Before the MLSLink HPI® was introduced in 1997, REALTORS® and the public relied on monthly average pricing statistics to understand trends in housing prices. Averages, however, can be very misleading since the quantity and quality of the properties sold in any given area change over time for any number of reasons. As a result, average prices can fluctuate dramatically, making the housing market appear unstable.

 

To demonstrate this point, let’s look a couple of examples of how average prices are affected by various changes in sales patterns.

 

Example 1: How mean averages are affected by price changes

Year 1 ($)

Year 2 ($)

1. 139,000

1. 139,000

2. 145,000

2. 145,000

3. 230,000

3. 230,000

4. 265,000

4. 265,000

5. 290,000 median average

5. 290,000 median average

6. 320,000

6. 320,000

7. 365,000

7. 365,000

8. 425,000

8. *545,000

9. 480,000

9. *580,000

Total $2,659,000 ÷ 9 sales = $295,444, which is the mean average

Total $2,879,000 ÷ 9 sales = $319,888, which is the mean average
*price change from Year 1

Example 1: How mean averages are affected by price changes

In this example, the mean average increased by 7.7 percent while the median average stayed the same. This shows that price changes at either end of the price scale affect the mean average, but can leave the median average virtually unchanged.

 

Example 2: How median averages are affected by price changes

Year 1 ($)

Year 2 ($)

1. 139,000

1. 139,000

2. 145,000

2. 145,000

3. 230,000

3. 230,000

4. 265,000

4. *290,000

5. 290,000 median average

5. *320,000 median average

6. 320,000

6. *335,000

7. 365,000

7. *395,000

8. 425,000

8. *400,000

9. 480,000

9. *405,000

Total$2,659,000 ÷ 9 sales = $295,444, which is the mean average

Total$2,659,000 ÷ 9 sales = $295,444, which is the mean average
*price change from Year 1

 

In this example, the mean average stayed the same while the median average increased by 9.4 percent. This shows that price changes in the mid-range section of the price scale affect the median average, but can leave the mean average virtually unchanged.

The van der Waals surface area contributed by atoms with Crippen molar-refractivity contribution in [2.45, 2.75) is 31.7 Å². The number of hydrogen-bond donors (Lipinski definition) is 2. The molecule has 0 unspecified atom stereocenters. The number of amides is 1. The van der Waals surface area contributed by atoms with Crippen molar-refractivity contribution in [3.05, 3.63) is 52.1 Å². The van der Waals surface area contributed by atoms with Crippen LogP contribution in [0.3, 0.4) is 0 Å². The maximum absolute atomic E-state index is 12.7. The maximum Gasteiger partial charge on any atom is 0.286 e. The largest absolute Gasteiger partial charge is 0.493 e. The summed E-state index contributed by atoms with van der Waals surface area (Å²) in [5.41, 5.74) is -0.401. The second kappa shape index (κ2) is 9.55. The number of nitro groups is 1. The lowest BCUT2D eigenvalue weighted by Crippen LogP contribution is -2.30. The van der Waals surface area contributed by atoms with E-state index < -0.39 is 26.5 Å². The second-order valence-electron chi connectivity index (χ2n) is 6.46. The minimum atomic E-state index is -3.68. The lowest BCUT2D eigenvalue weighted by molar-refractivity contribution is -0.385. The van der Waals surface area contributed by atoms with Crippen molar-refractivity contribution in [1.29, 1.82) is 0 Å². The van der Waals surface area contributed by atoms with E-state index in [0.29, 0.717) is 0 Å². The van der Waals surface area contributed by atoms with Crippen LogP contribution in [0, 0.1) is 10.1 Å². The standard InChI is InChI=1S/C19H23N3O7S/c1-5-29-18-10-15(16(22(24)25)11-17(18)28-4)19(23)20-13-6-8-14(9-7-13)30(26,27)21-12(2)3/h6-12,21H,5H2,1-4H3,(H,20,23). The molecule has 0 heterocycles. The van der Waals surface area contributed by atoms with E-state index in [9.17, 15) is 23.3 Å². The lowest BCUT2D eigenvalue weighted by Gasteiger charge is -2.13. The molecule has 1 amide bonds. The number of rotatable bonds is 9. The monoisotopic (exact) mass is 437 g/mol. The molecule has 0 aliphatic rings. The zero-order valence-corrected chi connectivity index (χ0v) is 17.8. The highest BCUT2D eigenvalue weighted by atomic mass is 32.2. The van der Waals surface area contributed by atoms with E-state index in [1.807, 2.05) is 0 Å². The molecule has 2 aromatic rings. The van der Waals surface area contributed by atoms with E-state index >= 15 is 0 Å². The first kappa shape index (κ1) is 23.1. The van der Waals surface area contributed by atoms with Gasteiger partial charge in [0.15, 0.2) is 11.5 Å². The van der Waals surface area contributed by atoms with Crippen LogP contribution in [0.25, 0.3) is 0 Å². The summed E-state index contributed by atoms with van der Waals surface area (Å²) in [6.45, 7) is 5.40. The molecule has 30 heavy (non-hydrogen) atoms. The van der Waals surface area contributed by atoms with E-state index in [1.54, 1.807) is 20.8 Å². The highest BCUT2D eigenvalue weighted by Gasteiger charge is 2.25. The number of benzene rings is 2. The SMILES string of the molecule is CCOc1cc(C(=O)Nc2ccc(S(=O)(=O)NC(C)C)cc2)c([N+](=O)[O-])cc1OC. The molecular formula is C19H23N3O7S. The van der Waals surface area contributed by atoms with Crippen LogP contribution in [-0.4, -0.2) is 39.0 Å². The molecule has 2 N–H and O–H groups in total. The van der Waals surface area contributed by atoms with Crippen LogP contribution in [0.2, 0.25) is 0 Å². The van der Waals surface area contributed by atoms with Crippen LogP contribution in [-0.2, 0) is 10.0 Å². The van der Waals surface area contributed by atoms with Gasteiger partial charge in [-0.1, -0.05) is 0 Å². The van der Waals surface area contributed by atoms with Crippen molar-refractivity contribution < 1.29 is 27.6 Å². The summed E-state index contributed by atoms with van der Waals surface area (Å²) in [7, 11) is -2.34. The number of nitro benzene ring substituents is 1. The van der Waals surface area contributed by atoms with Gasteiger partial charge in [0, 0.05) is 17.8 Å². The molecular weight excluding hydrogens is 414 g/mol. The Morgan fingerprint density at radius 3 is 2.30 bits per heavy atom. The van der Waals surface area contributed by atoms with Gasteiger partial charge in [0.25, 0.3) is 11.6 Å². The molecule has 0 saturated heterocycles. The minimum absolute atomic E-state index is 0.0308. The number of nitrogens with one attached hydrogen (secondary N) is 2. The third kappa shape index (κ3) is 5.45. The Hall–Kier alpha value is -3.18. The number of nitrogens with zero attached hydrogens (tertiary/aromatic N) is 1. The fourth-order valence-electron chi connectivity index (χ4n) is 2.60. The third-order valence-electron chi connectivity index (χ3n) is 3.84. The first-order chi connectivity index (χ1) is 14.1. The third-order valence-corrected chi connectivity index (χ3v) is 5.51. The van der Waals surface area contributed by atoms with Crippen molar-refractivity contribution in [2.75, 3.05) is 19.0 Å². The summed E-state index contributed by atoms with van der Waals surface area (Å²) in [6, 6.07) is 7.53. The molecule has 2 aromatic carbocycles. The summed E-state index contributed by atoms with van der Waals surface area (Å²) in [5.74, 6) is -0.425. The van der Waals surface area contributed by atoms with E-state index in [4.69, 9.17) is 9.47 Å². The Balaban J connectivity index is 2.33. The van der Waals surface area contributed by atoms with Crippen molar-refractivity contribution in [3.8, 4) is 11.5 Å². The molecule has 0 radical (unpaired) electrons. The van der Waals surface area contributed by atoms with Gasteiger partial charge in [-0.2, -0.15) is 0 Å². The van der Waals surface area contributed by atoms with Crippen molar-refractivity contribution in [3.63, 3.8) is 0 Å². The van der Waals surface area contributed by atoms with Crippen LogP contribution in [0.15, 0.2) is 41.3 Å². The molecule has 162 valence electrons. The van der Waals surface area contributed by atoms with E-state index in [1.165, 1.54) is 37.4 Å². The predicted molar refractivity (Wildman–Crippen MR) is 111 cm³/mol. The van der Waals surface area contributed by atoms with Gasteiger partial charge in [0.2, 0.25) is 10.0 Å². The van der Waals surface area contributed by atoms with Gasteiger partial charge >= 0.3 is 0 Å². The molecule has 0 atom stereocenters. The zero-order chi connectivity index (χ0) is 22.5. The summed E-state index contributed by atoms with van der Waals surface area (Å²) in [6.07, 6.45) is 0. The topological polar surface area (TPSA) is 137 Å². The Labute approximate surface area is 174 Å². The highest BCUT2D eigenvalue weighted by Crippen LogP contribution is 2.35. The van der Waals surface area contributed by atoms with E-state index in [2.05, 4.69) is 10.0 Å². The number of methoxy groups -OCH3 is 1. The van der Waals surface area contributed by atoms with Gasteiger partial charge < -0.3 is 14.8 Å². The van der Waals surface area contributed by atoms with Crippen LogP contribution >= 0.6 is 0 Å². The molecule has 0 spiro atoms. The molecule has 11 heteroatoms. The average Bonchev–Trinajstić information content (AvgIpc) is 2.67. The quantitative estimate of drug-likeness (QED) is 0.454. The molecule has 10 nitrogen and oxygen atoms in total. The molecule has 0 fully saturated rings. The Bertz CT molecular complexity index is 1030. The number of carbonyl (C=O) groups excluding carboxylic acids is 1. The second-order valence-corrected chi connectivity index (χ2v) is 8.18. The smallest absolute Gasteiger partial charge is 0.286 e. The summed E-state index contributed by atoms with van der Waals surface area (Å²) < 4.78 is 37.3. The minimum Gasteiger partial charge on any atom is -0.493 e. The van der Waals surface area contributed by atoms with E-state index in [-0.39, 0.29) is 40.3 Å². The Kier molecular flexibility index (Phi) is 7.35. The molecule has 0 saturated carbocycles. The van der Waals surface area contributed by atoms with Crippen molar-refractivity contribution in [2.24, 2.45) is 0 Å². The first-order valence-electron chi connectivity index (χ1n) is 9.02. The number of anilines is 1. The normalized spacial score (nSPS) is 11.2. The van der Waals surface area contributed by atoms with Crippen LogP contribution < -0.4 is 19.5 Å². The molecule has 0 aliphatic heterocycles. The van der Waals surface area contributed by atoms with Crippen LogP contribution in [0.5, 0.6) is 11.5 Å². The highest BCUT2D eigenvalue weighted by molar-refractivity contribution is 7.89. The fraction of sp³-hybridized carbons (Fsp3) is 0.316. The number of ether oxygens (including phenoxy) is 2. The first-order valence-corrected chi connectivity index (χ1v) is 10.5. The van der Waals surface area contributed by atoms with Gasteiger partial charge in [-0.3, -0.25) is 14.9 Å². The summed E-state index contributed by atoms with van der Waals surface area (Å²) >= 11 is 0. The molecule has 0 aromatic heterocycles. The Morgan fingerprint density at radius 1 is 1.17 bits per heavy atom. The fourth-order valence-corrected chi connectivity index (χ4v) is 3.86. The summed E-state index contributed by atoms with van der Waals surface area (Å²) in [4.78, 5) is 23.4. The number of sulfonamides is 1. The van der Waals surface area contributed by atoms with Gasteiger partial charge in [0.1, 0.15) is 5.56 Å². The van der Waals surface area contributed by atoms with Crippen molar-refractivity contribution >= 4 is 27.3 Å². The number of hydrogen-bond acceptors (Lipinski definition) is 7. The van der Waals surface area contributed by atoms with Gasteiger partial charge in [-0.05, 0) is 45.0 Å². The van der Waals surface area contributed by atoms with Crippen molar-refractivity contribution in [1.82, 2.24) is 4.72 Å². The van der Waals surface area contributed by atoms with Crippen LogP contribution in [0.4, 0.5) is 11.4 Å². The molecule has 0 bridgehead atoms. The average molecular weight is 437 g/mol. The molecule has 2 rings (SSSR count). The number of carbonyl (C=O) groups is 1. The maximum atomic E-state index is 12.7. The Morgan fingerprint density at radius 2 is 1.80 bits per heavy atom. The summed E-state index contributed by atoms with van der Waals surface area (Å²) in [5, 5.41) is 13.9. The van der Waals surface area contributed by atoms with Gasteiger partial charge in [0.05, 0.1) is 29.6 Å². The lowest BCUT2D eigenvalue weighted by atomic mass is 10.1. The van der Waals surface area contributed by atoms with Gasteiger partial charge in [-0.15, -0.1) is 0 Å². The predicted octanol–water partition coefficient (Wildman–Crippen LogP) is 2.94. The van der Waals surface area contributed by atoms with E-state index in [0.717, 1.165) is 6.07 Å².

Neither of these price measurements take into account the changes in buying pattern — In year one luxury homes in the region are popular; the following year more modestly priced homes are popular. Both methods of price tracking can have the effect of overestimating the market price that home buyers are actually paying for their homes.

Defining the typical home

 The MLSLink HPI®is a more stable price indicator than average prices, because it tracks movement of "middle-of-the-range" or "typical" homes and excludes the extreme high-end and low-end properties. Typical homes are defined by the average home features sold in Greater Vancouver communities.

 

These features together become the "benchmark" house, townhouse or apartment in a given area. A benchmark property is designed to represent a typical residential property in a particular MLSLink HPI® housing market, such as Richmond or North Vancouver.

 

For example, perhaps the basket of features for a typical home in a given community includes a 10-year-old, 3-bedroom house on a 7,200 sq. ft. lot, with 8 rooms, 2 bathrooms, a fireplace and a 1-car garage. A benchmark price for this home can be created from the individual dollar values given to each of the above features.

 

The breakdown of each month’s real estate sales in a given area are estimates of current prices paid for bedrooms, bathrooms, fireplaces, etc. Prices for these features are then applied to the typical house model and an index price is estimated for that month.

 

This type of pricing model involves estimating the price of a property’s features rather than the property itself.Note: The MLSLink HPI® offers only a benchmark in which to track price trends and consumers should be careful not to misinterpret index figures as actual prices. Benchmark properties are considered average properties in a given community and do not reflect any one particular property.